"Everyone's a critic," or so the saying goes. When it comes to writing a critical lens essay, it's true that you get the chance to view wisdom and literature through a critical lens. The thesis statement is the center point of any essay, so crafting a strong example takes work. Take your inspiration from the format of the critical lens essay introduction, making sure to revise the wording to make your statement as convincing as possible.

Critical Lens Essay

A critical lens essay is a type of literary analysis paper. In this case, you start with a quotation, which you view through a "critical lens." This viewing involves restating the quotation in your own words, thus interpreting it. You take a position in this paper by stating whether you agree or disagree with the quotation as interpreted. The majority of the essay consists of elements from literature, usually two works, that support your position on the legitimacy of the quotation.

Elements of the Thesis Statement

The thesis statement, the final sentence of the introduction, consists of one sentence only. This statement includes the title, author and genre of the works of literature you are using to support your position. The thesis statement also includes literary elements, like characterization or theme, from the pieces that help support your position. Altogether the thesis statement connects the works to the quote. For example, you write, "In the drama, 'Othello,' by William Shakespeare, the development of the characters and the treatment of the themes shows how literature mirrors life."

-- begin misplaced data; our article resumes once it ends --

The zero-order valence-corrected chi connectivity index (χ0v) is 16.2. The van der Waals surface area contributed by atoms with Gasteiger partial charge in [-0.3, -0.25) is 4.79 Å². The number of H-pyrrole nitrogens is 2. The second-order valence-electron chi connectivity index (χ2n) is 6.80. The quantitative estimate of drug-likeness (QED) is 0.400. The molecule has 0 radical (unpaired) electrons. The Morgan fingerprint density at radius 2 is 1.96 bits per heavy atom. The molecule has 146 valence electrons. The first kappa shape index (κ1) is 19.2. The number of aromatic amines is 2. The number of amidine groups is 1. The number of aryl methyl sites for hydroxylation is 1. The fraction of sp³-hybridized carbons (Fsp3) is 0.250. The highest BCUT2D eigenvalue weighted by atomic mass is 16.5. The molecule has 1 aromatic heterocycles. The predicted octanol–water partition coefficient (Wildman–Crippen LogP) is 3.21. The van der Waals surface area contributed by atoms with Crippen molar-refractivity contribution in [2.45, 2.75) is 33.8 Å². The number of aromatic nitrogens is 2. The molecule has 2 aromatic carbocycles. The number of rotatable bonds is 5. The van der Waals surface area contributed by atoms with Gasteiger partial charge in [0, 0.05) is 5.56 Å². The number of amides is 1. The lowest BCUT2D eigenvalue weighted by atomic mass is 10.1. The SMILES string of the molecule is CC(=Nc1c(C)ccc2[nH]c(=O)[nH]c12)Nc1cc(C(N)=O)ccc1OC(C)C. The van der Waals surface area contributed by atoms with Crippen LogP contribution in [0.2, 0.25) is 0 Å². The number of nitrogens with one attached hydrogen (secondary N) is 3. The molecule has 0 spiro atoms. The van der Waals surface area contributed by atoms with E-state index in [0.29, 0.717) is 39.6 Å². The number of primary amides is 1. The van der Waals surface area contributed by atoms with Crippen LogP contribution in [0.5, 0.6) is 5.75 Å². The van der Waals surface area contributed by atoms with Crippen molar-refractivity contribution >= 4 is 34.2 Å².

Writing Process

The process for writing the introduction informs how you write your thesis statement. Start by recopying the given quotation and interpreting it. Decide whether you agree or disagree with the quotation as interpreted. Next, think about why you agree or not, brainstorming literary works that support your position. Consider which elements of the piece support your opinion. For instance, if the quotation suggests problems, consider the conflict and resolution of literary works. The interpretation and your agreement or disagreement serve as the foundation of your thesis statement.

Strengthening the Thesis Statement

Because thesis statements contain a lot of information, you should revise it to avoid awkward wording. Since your agreement sentence comes directly before, you can start the thesis statement with, "The truth of this statement is shown by" then list the literary works and elements. The phrase "The truth of" serves as a transition between the agreement sentence and your thesis, but it leads you to write in the passive. An active statement is more decisive: "The conflict in the novel 'The Old Man in the Sea' shows the truth of the quotation." The certainty of this statement sets the stage for supporting your position.